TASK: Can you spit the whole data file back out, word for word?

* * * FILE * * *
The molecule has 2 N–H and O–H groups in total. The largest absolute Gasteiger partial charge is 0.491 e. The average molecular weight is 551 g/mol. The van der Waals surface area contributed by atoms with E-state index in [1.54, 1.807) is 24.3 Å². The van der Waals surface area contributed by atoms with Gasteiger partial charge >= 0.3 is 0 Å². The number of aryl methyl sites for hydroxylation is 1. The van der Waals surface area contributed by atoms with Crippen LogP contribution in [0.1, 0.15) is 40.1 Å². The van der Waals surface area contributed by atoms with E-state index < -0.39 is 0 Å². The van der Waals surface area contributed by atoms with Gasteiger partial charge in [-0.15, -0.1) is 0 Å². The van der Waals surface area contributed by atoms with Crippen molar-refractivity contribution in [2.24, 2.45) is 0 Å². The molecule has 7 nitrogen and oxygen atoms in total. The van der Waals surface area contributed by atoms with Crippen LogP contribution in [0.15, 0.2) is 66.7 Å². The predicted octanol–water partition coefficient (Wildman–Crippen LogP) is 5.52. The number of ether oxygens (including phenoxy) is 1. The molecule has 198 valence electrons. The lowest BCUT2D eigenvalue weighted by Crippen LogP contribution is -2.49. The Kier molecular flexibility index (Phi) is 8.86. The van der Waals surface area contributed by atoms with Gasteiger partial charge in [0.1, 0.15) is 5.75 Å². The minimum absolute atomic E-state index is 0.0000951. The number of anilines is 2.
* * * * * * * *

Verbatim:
The molecule has 2 N–H and O–H groups in total. The largest absolute Gasteiger partial charge is 0.491 e. The average molecular weight is 551 g/mol. The van der Waals surface area contributed by atoms with E-state index in [1.54, 1.807) is 24.3 Å². The van der Waals surface area contributed by atoms with Gasteiger partial charge >= 0.3 is 0 Å². The number of aryl methyl sites for hydroxylation is 1. The van der Waals surface area contributed by atoms with Crippen LogP contribution in [0.1, 0.15) is 40.1 Å². The van der Waals surface area contributed by atoms with E-state index < -0.39 is 0 Å². The van der Waals surface area contributed by atoms with Gasteiger partial charge in [-0.15, -0.1) is 0 Å². The van der Waals surface area contributed by atoms with Crippen molar-refractivity contribution in [2.24, 2.45) is 0 Å². The molecule has 7 nitrogen and oxygen atoms in total. The van der Waals surface area contributed by atoms with Crippen LogP contribution in [0.15, 0.2) is 66.7 Å². The predicted octanol–water partition coefficient (Wildman–Crippen LogP) is 5.52. The number of ether oxygens (including phenoxy) is 1. The molecule has 198 valence electrons. The lowest BCUT2D eigenvalue weighted by Crippen LogP contribution is -2.49. The Kier molecular flexibility index (Phi) is 8.86. The van der Waals surface area contributed by atoms with Gasteiger partial charge in [0.1, 0.15) is 5.75 Å². The minimum absolute atomic E-state index is 0.0000951. The number of anilines is 2.